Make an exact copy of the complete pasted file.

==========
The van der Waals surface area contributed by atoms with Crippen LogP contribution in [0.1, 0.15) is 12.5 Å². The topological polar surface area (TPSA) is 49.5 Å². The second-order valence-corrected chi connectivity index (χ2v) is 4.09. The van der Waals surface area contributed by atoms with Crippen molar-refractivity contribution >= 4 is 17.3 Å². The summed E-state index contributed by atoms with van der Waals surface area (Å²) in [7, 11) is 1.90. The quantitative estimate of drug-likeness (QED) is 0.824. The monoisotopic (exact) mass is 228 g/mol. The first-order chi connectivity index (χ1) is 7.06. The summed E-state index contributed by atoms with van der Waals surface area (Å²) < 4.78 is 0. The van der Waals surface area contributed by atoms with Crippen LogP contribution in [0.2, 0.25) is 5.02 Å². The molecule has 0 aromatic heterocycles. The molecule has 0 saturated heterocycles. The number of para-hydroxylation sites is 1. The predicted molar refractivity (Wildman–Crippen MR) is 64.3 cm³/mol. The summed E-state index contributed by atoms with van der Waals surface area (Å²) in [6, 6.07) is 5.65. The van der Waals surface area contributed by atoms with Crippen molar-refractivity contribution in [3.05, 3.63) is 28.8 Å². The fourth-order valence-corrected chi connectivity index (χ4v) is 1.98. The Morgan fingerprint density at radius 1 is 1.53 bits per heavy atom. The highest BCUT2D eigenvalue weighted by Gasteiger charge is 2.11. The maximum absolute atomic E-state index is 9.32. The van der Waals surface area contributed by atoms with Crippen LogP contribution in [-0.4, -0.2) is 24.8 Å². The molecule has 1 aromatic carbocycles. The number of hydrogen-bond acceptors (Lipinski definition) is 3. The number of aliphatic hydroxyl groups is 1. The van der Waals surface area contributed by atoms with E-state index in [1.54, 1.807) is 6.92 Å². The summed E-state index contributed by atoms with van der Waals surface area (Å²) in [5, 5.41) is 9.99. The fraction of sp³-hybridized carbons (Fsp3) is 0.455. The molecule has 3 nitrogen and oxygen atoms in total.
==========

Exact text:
The van der Waals surface area contributed by atoms with Crippen LogP contribution in [0.1, 0.15) is 12.5 Å². The topological polar surface area (TPSA) is 49.5 Å². The second-order valence-corrected chi connectivity index (χ2v) is 4.09. The van der Waals surface area contributed by atoms with Crippen molar-refractivity contribution >= 4 is 17.3 Å². The summed E-state index contributed by atoms with van der Waals surface area (Å²) in [7, 11) is 1.90. The quantitative estimate of drug-likeness (QED) is 0.824. The monoisotopic (exact) mass is 228 g/mol. The first-order chi connectivity index (χ1) is 7.06. The summed E-state index contributed by atoms with van der Waals surface area (Å²) < 4.78 is 0. The van der Waals surface area contributed by atoms with Crippen LogP contribution in [0.2, 0.25) is 5.02 Å². The molecule has 0 aromatic heterocycles. The molecule has 0 saturated heterocycles. The number of para-hydroxylation sites is 1. The predicted molar refractivity (Wildman–Crippen MR) is 64.3 cm³/mol. The summed E-state index contributed by atoms with van der Waals surface area (Å²) in [6, 6.07) is 5.65. The van der Waals surface area contributed by atoms with Crippen molar-refractivity contribution in [3.05, 3.63) is 28.8 Å². The fourth-order valence-corrected chi connectivity index (χ4v) is 1.98. The Morgan fingerprint density at radius 1 is 1.53 bits per heavy atom. The highest BCUT2D eigenvalue weighted by Gasteiger charge is 2.11. The maximum absolute atomic E-state index is 9.32. The van der Waals surface area contributed by atoms with Crippen LogP contribution in [-0.4, -0.2) is 24.8 Å². The molecule has 1 aromatic carbocycles. The number of hydrogen-bond acceptors (Lipinski definition) is 3. The number of aliphatic hydroxyl groups is 1. The van der Waals surface area contributed by atoms with E-state index in [1.54, 1.807) is 6.92 Å². The summed E-state index contributed by atoms with van der Waals surface area (Å²) in [5, 5.41) is 9.99. The fraction of sp³-hybridized carbons (Fsp3) is 0.455. The molecule has 3 nitrogen and oxygen atoms in total.